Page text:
Fat is a test by itself, claim the researchers at Purdue University, adding to the known range of five tastes: bitter, sour, sweet, salty and umami.
This sixth taste was discovered in an intriguing experiment that led to the isolation of fat taste from other compounds in foods, that would otherwise enrich is and make it highly gratifying.
Guilty pleasures like junk food deep fried chicken wings are a great snack for that soccer match evening. If we were to taste just the fat inside we’d never touch a fried wing ever again. And that applies for all fatty foods.
Fat does have its own, distinctive taste. As it hasn’t been quite pinned until now, the researchers at Purdue University figured that the best name for the sixth taste would be oleogustus, derived of course from Latin oleo and gustus which stand for fat and taste.
Researchers studied the fatty acids that are detectable by our tongues at molecular level. A number of volunteers tasted samples that were infused with fatty acids and other chemicals reminiscent of basic five tastes.
Nose clipped so the smell would not interfere, the volunteers went through the process of sampling and reported tasting either sour tastes, corresponding to the short-chain fatty acids, or bitter, corresponding to long-chain fatty acids.
But these fatty acids on their own tasted bad. Fat is rewarding indeed if combined with other tastes and aromas or even texture enhancing additives. And it is gratifying. Junk food is the best go-to example for the use of fat in combination with other ingredients that enrich it to the point of hooking people up on the great, yet mischievous and certainly unhealthy taste.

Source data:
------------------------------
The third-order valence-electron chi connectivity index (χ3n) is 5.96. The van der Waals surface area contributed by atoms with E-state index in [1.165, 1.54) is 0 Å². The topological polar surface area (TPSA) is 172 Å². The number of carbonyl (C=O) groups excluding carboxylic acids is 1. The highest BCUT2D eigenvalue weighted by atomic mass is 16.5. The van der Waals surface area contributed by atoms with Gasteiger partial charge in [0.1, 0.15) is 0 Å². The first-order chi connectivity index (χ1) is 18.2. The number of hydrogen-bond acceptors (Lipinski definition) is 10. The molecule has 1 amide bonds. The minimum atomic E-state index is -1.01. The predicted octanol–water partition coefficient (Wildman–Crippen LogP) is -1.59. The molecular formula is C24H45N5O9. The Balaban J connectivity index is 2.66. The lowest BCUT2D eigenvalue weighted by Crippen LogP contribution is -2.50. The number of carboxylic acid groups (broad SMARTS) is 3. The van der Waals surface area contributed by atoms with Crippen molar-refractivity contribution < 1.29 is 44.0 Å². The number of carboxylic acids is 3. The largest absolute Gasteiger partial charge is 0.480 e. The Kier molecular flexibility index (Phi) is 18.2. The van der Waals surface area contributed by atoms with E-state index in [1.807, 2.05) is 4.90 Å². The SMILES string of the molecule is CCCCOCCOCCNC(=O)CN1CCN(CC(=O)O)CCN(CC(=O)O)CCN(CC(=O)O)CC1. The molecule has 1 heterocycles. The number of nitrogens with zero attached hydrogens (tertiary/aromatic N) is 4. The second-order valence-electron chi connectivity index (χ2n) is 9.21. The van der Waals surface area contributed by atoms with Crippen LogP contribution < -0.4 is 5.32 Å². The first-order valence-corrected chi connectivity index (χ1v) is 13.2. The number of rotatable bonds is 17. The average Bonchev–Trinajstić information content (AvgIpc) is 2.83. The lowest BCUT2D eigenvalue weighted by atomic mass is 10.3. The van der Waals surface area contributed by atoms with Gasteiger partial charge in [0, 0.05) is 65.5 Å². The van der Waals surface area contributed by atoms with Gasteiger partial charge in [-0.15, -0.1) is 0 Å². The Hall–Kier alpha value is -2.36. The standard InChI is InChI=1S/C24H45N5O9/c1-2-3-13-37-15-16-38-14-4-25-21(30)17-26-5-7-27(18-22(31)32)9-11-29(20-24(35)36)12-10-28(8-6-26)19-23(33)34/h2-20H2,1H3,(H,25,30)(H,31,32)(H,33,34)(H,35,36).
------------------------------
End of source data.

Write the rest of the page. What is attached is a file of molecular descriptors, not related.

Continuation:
It’s rather easy to draw up a list of characteristics of fat. It is creamy or oily, it’s thick and imbuing. How does fat taste has been however the decade-surviving question. The research team from Purdue University, on top of isolating the taste of fat, presented some hypothesis as why we in fact like fats while disliking fatty acids.
Mattes, the lead author of the experiment, stated:
“We have a situation where one form of fat is adding to the appeal of food and may encourage intake. While with another, the taste signal is aversive, discouraging consumption” .
We like fat because we are biologically programmed to have a certain intake of healthy fats daily. Our bodies need it and we search for it in the foods we take. But fatty acids, building blocks of fat, are also present in decomposing foods. Perhaps, that is how our bodies are programed to understand that something is bad for our health and fatty acids save us with their bad taste.
Richard Matters, also of Purdue University stated:
“I wonder if the less-than-perfect performance of current fat replacers may be due to a lack of understanding of all mechanisms for fat perception and nutrition. Failure to account for a taste component may compromise quality.”
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